27 May, 2024

Supporting under-represented communities and growing the sport forms a key part of Badminton England’s work behind the scenes.

Thanks to the efforts of regional managers like Rebecca Lewis, community groups and volunteers can easily find information on programmes Badminton England offer and the impact these will have on their community.

One such collective is the Sunnyside Community Group, a Muslim group based in Bolton who provide support to people from a range of backgrounds, including the elderly and those with a disability.

Sunnyside have recently introduced badminton sessions to their members through No Strings Badminton, Badminton England’s national participation programme offering low-cost, fun and engaging sessions.

Lewis said: ‘‘I was contacted by Sunnyside to continue to help with their work and they had indoor cricket for a men’s only session before with good take-up and they wanted to expand it to other sports they were interested in like badminton.

‘‘They said they’ve got a lot of people in the community where physical health isn’t thought of and they wanted to facilitate some sessions to make it part of their weekly routine.

‘‘I went to visit them in their community centre and from that meeting, found out they were all keen to get started, had fun memories of playing the sport when they were younger and playing at school.”

‘‘We decided to get funding granted from Sport England and I helped them to write a bid and to create a full programme.

“Through that work that we did, we created a men’s only session, a women’s only session and a disability session so it was quite a big project.”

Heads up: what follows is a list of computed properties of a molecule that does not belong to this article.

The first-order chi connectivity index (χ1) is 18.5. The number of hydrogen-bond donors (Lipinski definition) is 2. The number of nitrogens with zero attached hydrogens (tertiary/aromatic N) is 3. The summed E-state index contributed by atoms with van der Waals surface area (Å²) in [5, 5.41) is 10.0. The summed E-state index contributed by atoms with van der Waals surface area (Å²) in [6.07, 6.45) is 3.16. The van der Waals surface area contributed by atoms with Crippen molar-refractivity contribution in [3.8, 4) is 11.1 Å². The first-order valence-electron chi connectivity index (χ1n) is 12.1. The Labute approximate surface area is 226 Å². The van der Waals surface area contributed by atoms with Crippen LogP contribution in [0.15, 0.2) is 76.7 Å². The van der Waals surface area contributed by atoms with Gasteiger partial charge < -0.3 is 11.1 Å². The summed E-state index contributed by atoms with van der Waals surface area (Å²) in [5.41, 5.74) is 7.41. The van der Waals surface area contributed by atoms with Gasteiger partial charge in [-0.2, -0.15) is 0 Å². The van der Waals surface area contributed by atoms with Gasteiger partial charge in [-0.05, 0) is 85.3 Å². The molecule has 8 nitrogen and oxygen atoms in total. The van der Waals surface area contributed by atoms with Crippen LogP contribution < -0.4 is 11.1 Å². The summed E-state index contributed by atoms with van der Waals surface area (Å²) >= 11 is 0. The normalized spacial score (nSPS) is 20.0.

Through the sessions, the project aims to develop a sense of community, social connections and inclusivity by addressing specific needs of each tailored demographic.

Physical and learning disability sessions have ensured everyone has the opportunity to participate and benefit from fun and inclusive activity.

Women’s only sessions have further fostered a strong sense of community and older men’s sessions have, likewise, provided socialisation and health benefits while promoting an active lifestyle.

Funding has covered expenses as well as targeting promotion to ensure the programme’s sustainability and make a positive impact on the well-being of diverse community members.

On the progress of the programme, Lewis added: ‘‘It started over 10 weeks, and it expanded across a whole year and eventually we got enough to cover everything from facility hire to equipment and some courses.

‘‘It’s started now, it’s underway and so far, so good.’’

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